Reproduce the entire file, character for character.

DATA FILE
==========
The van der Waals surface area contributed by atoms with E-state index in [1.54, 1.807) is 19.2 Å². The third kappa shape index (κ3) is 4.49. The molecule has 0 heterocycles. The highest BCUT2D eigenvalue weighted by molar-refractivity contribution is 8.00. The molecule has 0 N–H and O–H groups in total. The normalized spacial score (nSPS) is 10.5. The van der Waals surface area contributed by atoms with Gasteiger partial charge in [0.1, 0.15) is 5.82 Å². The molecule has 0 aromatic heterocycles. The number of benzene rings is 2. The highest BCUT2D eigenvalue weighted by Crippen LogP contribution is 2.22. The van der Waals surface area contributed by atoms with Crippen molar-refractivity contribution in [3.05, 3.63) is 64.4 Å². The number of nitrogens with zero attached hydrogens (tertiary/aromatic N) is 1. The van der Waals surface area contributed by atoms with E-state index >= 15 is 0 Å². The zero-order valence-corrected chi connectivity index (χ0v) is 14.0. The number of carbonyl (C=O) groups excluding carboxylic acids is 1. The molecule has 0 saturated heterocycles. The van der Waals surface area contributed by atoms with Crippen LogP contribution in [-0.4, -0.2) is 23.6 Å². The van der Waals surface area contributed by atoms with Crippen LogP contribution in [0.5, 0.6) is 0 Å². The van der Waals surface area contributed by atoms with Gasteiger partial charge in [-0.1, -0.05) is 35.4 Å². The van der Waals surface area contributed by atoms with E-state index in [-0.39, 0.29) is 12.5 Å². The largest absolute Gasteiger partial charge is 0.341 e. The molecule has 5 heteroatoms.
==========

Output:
The van der Waals surface area contributed by atoms with E-state index in [1.54, 1.807) is 19.2 Å². The third kappa shape index (κ3) is 4.49. The molecule has 0 heterocycles. The highest BCUT2D eigenvalue weighted by molar-refractivity contribution is 8.00. The molecule has 0 N–H and O–H groups in total. The normalized spacial score (nSPS) is 10.5. The van der Waals surface area contributed by atoms with Gasteiger partial charge in [0.1, 0.15) is 5.82 Å². The molecule has 0 aromatic heterocycles. The number of benzene rings is 2. The highest BCUT2D eigenvalue weighted by Crippen LogP contribution is 2.22. The van der Waals surface area contributed by atoms with Crippen molar-refractivity contribution in [3.05, 3.63) is 64.4 Å². The number of nitrogens with zero attached hydrogens (tertiary/aromatic N) is 1. The van der Waals surface area contributed by atoms with E-state index >= 15 is 0 Å². The zero-order valence-corrected chi connectivity index (χ0v) is 14.0. The number of carbonyl (C=O) groups excluding carboxylic acids is 1. The molecule has 0 saturated heterocycles. The van der Waals surface area contributed by atoms with Crippen LogP contribution in [-0.4, -0.2) is 23.6 Å². The van der Waals surface area contributed by atoms with Crippen LogP contribution in [0.5, 0.6) is 0 Å². The van der Waals surface area contributed by atoms with Gasteiger partial charge in [-0.1, -0.05) is 35.4 Å². The van der Waals surface area contributed by atoms with E-state index in [-0.39, 0.29) is 12.5 Å². The largest absolute Gasteiger partial charge is 0.341 e. The molecule has 5 heteroatoms.